When it comes time to choose your radio frequency, luckily, for new pilots, there are only a few options from which to choose. Amongst each of those decisions, the choices are very clear cut, so it makes it a lot easier to know what the right choice is. The options, in terms of frequency, are 2.4GHz, 433MHz, and 900MHz.
2.4 is the most common of the radio frequencies. Standard radios like Taranis, Futaba, Spektrum, Graupner, etc all run, by default on the 2.4 frequency. Coincidentally, this frequency also happens to be the same frequency that your average WiFi network run on, so it usually also tends to be the “dirtiest,” with the most opportunity for interference. That being said, we rarely see interference on the 2.4 frequency (at least in terms of RC connection), because there are very powerful channel switching technologies built in to radios and receivers these days. 2.4 GHz transmitters generally have a fairly low transmission power and low gain antennas due to FCC and HAM license restrictions, but those signals can be boosted to higher transmission power and equipped with higher dbi antennas. (boosting your radio power above the standard will likely take you out of safe requirements for not having a HAM radio operator’s license). Pilots have reported nearly 20 mile range on 2.4 with the proper antenna and power setup. However, since most of us don’t boost our power, the average long distance that we can achieve is around a half mile.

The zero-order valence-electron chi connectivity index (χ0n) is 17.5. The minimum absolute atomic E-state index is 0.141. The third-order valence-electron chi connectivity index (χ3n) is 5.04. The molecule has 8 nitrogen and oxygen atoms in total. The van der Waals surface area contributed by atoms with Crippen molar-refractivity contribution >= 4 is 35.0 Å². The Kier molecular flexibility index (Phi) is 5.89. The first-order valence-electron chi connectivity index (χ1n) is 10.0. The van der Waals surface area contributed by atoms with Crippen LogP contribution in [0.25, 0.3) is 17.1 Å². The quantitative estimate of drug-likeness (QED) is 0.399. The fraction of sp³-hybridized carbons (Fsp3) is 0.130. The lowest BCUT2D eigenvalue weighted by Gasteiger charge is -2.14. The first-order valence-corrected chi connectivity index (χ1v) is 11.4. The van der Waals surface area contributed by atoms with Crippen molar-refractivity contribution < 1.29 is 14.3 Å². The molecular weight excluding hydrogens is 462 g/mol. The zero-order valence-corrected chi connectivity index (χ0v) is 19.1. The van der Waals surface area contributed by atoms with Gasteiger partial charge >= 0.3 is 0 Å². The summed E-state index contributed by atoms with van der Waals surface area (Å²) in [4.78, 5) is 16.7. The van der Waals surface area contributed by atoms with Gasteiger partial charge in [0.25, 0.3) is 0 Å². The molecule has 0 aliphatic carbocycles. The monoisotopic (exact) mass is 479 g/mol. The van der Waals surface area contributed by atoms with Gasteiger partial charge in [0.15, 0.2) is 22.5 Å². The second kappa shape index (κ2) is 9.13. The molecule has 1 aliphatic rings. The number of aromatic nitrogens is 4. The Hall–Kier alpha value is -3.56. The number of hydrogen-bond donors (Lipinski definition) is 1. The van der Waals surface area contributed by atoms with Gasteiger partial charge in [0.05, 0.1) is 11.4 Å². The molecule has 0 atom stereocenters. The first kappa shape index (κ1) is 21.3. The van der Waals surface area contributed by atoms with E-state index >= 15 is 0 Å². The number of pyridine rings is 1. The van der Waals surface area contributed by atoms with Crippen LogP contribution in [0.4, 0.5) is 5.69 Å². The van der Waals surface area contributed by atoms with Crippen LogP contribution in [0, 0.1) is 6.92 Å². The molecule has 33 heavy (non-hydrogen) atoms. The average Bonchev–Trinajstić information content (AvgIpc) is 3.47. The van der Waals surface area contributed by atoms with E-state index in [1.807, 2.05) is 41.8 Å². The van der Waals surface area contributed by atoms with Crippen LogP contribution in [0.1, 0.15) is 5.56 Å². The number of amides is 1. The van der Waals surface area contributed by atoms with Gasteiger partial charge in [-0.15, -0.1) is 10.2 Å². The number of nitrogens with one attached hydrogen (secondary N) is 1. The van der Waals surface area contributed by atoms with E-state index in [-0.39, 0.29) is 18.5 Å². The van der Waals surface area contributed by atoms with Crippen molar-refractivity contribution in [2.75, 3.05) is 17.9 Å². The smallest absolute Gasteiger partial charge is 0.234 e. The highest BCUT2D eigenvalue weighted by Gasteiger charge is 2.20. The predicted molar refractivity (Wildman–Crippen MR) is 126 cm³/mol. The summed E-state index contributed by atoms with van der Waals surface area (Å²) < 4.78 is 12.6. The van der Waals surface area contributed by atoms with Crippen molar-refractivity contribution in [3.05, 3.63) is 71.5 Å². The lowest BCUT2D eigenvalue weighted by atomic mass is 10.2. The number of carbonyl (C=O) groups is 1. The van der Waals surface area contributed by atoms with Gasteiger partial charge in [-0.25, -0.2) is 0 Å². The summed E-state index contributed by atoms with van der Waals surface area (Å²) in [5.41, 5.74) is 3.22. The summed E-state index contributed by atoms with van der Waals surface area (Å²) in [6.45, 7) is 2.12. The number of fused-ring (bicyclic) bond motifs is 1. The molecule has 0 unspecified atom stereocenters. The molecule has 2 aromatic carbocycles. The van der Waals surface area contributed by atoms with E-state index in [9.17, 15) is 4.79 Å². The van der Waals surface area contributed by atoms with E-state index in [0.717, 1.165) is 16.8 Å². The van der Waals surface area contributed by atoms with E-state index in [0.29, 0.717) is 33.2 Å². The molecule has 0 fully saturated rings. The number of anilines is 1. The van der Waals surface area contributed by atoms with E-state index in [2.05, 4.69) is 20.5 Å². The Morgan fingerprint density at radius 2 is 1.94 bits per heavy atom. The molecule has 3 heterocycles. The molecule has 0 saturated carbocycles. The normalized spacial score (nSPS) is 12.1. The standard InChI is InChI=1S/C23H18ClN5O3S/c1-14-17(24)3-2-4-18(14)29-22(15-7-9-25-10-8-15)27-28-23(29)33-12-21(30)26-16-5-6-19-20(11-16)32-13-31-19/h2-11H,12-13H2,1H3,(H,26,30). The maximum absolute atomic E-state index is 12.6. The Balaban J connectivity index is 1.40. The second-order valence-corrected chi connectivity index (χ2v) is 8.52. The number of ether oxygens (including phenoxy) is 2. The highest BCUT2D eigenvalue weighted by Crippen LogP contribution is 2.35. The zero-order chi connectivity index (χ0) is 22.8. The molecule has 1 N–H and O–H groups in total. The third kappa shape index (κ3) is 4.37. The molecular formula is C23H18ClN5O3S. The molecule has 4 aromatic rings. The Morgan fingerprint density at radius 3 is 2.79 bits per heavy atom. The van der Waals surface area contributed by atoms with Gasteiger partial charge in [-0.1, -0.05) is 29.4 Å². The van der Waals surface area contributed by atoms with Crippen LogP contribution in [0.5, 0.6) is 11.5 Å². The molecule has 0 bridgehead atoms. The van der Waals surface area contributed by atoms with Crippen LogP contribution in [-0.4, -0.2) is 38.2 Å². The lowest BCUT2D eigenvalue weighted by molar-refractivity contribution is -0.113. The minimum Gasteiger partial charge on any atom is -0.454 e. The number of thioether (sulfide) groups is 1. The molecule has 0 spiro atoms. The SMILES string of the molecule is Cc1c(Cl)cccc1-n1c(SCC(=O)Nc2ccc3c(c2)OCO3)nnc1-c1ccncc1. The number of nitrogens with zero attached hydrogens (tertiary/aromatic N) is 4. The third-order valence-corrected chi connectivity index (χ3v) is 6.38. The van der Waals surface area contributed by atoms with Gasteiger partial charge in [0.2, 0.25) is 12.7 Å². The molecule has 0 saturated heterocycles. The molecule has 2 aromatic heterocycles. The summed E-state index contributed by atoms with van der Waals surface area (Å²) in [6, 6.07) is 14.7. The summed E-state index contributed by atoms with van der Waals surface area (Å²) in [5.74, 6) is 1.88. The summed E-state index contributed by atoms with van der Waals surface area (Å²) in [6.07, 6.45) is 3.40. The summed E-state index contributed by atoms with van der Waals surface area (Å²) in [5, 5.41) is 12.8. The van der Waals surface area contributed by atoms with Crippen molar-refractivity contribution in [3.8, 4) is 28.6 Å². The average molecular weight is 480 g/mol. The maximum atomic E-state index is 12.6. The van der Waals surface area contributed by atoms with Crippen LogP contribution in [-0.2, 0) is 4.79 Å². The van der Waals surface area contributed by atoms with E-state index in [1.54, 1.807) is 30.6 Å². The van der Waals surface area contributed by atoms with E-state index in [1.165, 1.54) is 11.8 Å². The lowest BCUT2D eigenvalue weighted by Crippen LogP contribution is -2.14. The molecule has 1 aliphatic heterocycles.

The other major type of control system is LRS or “long range system.” These are products aimed at those that want to securely fly out at longer and longer ranges than standard short-range transmitter/receivers would allow. The range on these systems is extremely high. Reports of 100km round trip flights are regularly reported, with video reception being the limiting factor on distance, rather than RC connection. Both 433 and 915 are very similar. Depending on your country/region, one or the other will have more or less interference, and you want to make sure that flying that band won’t interfere with public communications systems, which would land you with hefty legal charges. LRS Systems generally have large antennas and the equipment is still relatively large, so it can be tricky to fit these in smaller crafts, though some recent technology is starting to bring the size of that radio gear down. However, LRS systems are still generally reserved for larger rigs or fixed wing planes that can better benefit from the extra range capability.
In general, if you’re mostly going to be doing short-range/park flying, 2.4 GHz control, which is the cheapest and most common, will be perfectly adequate. However, if you decide later in your FPV career to start attempting some longer-range missions, it’s simple enough to upgrade your existing gear to LRS systems like 433 and 915.